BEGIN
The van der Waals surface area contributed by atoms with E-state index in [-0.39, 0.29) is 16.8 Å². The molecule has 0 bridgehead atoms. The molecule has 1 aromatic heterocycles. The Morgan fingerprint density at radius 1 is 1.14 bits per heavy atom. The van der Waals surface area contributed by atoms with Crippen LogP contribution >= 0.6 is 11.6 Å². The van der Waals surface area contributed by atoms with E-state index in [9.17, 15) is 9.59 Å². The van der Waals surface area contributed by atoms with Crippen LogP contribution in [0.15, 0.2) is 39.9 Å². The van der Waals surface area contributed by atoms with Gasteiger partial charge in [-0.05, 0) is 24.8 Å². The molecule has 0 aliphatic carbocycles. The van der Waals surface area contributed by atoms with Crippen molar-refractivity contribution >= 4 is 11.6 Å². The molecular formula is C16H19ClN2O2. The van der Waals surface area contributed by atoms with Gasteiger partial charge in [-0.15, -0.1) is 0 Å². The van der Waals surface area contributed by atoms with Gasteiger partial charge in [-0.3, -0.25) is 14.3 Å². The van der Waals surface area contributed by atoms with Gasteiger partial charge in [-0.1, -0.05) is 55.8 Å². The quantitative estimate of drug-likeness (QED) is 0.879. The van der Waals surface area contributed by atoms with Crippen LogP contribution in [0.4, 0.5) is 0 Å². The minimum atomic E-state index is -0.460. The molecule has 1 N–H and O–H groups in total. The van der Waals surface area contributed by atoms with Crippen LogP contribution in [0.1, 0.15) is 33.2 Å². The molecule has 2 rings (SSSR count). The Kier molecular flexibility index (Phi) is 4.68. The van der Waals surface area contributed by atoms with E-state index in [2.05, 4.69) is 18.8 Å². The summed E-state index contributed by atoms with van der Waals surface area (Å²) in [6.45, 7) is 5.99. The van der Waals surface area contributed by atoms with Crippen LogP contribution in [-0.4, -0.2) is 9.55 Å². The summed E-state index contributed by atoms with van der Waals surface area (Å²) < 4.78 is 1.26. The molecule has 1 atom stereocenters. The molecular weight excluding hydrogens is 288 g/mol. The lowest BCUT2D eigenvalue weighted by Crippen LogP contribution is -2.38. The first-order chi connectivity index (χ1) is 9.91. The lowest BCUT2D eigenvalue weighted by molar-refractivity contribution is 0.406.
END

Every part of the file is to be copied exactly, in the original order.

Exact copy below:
The van der Waals surface area contributed by atoms with E-state index in [-0.39, 0.29) is 16.8 Å². The molecule has 0 bridgehead atoms. The molecule has 1 aromatic heterocycles. The Morgan fingerprint density at radius 1 is 1.14 bits per heavy atom. The van der Waals surface area contributed by atoms with Crippen LogP contribution >= 0.6 is 11.6 Å². The van der Waals surface area contributed by atoms with E-state index in [9.17, 15) is 9.59 Å². The van der Waals surface area contributed by atoms with Crippen LogP contribution in [0.15, 0.2) is 39.9 Å². The van der Waals surface area contributed by atoms with Gasteiger partial charge in [-0.05, 0) is 24.8 Å². The molecule has 0 aliphatic carbocycles. The van der Waals surface area contributed by atoms with Crippen molar-refractivity contribution >= 4 is 11.6 Å². The molecular formula is C16H19ClN2O2. The van der Waals surface area contributed by atoms with Gasteiger partial charge in [-0.15, -0.1) is 0 Å². The van der Waals surface area contributed by atoms with Gasteiger partial charge in [-0.3, -0.25) is 14.3 Å². The van der Waals surface area contributed by atoms with Gasteiger partial charge in [-0.1, -0.05) is 55.8 Å². The quantitative estimate of drug-likeness (QED) is 0.879. The van der Waals surface area contributed by atoms with Crippen LogP contribution in [0.4, 0.5) is 0 Å². The minimum atomic E-state index is -0.460. The molecule has 1 N–H and O–H groups in total. The van der Waals surface area contributed by atoms with Crippen LogP contribution in [0.1, 0.15) is 33.2 Å². The molecule has 2 rings (SSSR count). The Kier molecular flexibility index (Phi) is 4.68. The van der Waals surface area contributed by atoms with E-state index in [2.05, 4.69) is 18.8 Å². The summed E-state index contributed by atoms with van der Waals surface area (Å²) in [6.45, 7) is 5.99. The van der Waals surface area contributed by atoms with Crippen LogP contribution in [-0.4, -0.2) is 9.55 Å². The summed E-state index contributed by atoms with van der Waals surface area (Å²) < 4.78 is 1.26. The molecule has 1 atom stereocenters. The molecular weight excluding hydrogens is 288 g/mol. The lowest BCUT2D eigenvalue weighted by Crippen LogP contribution is -2.38. The first-order chi connectivity index (χ1) is 9.91. The lowest BCUT2D eigenvalue weighted by molar-refractivity contribution is 0.406.